In the old days, the kitchen was the domain of the wife, who was the cook and home maker. She very rarely tolerated anyone spending too much time in her space and guarded the tools of her trade fiercely. Fortunately, times have changed and both women and men share and enjoy cooking and spending time in the kitchen. In fact, in many households, the kitchen is the center of activity.
In a dream world, everyone has one of those huge kitchens that you see on TV shows set in big, fancy houses. The whole family can fit into the kitchen and no one gets in anyone’s way. Even the dog has room to frolic and play without being tripped over. Most of us don’t live in that dream world though and have to find a way to share a relatively small space without getting in each other’s way and on each other’s nerves.
Simple issues like who empties the dishwasher or who takes out the garbage can lead to arguments that are completely unnecessary. Often one partner feels unappreciated or taken for granted.
So, how can a couple work things out in the kitchen so that everyone is happy and feels like their space and efforts are being appreciated?
- First of all, everyone needs to agree to put kitchen implements back where they found them and to always shut drawers and cabinet doors. This way no one gets frustrated because they can’t find something or injured because they’ve banged their head or hip on a thoughtlessly left open cabinet.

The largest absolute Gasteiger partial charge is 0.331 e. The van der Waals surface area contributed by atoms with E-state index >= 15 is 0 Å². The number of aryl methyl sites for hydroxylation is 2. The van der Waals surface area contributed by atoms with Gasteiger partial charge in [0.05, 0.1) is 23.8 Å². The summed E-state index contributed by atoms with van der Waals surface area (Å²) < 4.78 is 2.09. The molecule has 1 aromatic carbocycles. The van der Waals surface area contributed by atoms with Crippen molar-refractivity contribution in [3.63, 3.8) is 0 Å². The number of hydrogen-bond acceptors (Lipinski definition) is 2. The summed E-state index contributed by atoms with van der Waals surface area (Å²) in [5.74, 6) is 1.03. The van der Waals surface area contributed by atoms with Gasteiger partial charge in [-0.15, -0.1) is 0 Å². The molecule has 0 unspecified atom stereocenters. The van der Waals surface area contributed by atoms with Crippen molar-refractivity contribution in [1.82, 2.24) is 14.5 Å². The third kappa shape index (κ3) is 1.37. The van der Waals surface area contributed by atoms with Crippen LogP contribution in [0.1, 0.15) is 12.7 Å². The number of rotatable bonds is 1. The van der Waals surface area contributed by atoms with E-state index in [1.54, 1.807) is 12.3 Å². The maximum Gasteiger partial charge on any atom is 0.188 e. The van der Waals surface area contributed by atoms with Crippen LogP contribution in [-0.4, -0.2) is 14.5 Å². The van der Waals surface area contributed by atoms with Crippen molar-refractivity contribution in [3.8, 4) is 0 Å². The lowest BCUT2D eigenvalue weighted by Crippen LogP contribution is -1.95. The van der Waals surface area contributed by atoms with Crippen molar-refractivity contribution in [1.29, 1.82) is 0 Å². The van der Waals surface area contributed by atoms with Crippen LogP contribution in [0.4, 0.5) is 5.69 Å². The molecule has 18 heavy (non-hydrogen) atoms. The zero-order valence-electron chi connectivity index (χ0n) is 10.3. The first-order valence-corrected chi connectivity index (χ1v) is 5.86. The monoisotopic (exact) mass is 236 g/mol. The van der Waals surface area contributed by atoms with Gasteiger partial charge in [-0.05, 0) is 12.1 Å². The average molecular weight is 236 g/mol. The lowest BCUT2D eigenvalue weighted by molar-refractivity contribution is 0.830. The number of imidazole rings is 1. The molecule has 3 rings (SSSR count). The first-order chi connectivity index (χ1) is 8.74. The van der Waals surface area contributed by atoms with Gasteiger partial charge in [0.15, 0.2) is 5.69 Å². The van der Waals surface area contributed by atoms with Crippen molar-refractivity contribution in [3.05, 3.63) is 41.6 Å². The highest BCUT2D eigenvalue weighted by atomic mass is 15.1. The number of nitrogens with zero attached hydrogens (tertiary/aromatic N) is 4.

- Wash cooking utensils as you’re cooking. This will dramatically reduce the mess to clean up after the meal.
- If two activities are going to happen in the kitchen at the same time such as coffee making and breakfast cooking. Agree in advance which parts of the kitchen each person is going to use and discuss the importance of respecting each other during the process. Often, just acknowledging that everyone will need patience at that time prevents arguments.
- Before preparing a meal, discuss what needs to be done. If it’s going to be a busy, complicated affair then the person who isn’t cooking needs to be supportive and understand when and if they will be a nuisance if they wander into the kitchen.
- Agree in advance who will be doing the washing up and loading the dishwasher. If you’ve agreed to do the washing up after a meal, even if you leave it overnight, make the extra effort to get it done before the other partner needs to use the kitchen the next morning.
- First thing in the day decide who will be unloading the dishwasher and when it needs to be done by. Make sure the dishwasher is always completely unloaded before dirty dishes will need to be added.
- If you commit to doing a task, always make sure that you do it before the other person feels they have to do it. For example, if you agree to take out the garbage, take it out before it starts over filling. Making something a routine can prevent arguments over these sorts of kitchen chores.
- If you have small children or pets, agree on rules about their access and behavior in the kitchen and support each other in enforcing those rules consistently.
- Some chores in the kitchen can be overwhelming. Work together big tasks, such as cleaning the refrigerator or emptying and cleaning the cupboards. It can be fun to do something like that as a team and stops one partner from feeling taken for granted.
- When you catch your partner doing something in the kitchen that’s not particularly enjoyable like peeling vegetables, show them some affection and let them know you appreciate it.
It’s up to you to decide whether you want your kitchen to be the place where happy memories are made or a focal point for arguments. Communication and appreciation are the keys to a peaceful kitchen. Oh, and cookies. Make lots of cookies.